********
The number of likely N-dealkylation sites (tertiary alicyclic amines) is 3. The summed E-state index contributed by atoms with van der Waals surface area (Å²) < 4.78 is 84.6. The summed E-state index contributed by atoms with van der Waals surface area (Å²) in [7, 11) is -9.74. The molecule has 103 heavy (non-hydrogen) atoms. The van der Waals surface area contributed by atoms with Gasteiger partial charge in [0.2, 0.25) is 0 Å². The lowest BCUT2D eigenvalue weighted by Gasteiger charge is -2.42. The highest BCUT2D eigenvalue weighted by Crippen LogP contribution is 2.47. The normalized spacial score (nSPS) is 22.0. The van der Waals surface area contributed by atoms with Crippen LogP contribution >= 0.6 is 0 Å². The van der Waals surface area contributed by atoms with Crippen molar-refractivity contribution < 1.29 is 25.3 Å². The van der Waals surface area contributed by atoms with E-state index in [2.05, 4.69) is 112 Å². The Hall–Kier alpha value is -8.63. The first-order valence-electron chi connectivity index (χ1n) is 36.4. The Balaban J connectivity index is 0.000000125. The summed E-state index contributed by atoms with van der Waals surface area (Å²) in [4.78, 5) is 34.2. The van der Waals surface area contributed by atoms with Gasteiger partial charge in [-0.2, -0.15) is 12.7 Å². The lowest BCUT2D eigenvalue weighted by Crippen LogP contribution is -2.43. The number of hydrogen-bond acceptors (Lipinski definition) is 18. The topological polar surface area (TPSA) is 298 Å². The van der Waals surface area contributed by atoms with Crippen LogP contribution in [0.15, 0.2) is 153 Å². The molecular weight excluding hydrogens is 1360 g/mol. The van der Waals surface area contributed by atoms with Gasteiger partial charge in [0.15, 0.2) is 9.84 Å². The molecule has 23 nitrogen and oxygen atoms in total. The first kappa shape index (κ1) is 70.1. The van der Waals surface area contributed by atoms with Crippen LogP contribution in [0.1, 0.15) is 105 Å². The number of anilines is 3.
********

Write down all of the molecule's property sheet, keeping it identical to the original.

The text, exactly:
The number of likely N-dealkylation sites (tertiary alicyclic amines) is 3. The summed E-state index contributed by atoms with van der Waals surface area (Å²) < 4.78 is 84.6. The summed E-state index contributed by atoms with van der Waals surface area (Å²) in [7, 11) is -9.74. The molecule has 103 heavy (non-hydrogen) atoms. The van der Waals surface area contributed by atoms with Gasteiger partial charge in [0.2, 0.25) is 0 Å². The lowest BCUT2D eigenvalue weighted by Gasteiger charge is -2.42. The highest BCUT2D eigenvalue weighted by Crippen LogP contribution is 2.47. The normalized spacial score (nSPS) is 22.0. The van der Waals surface area contributed by atoms with Crippen LogP contribution >= 0.6 is 0 Å². The van der Waals surface area contributed by atoms with Crippen molar-refractivity contribution < 1.29 is 25.3 Å². The van der Waals surface area contributed by atoms with E-state index in [2.05, 4.69) is 112 Å². The Hall–Kier alpha value is -8.63. The first-order valence-electron chi connectivity index (χ1n) is 36.4. The Balaban J connectivity index is 0.000000125. The summed E-state index contributed by atoms with van der Waals surface area (Å²) in [4.78, 5) is 34.2. The van der Waals surface area contributed by atoms with Gasteiger partial charge in [-0.2, -0.15) is 12.7 Å². The lowest BCUT2D eigenvalue weighted by Crippen LogP contribution is -2.43. The number of hydrogen-bond acceptors (Lipinski definition) is 18. The topological polar surface area (TPSA) is 298 Å². The van der Waals surface area contributed by atoms with Crippen LogP contribution in [0.15, 0.2) is 153 Å². The molecular weight excluding hydrogens is 1360 g/mol. The van der Waals surface area contributed by atoms with Gasteiger partial charge in [0.15, 0.2) is 9.84 Å². The molecule has 23 nitrogen and oxygen atoms in total. The first kappa shape index (κ1) is 70.1. The van der Waals surface area contributed by atoms with Crippen LogP contribution in [0.1, 0.15) is 105 Å². The number of anilines is 3.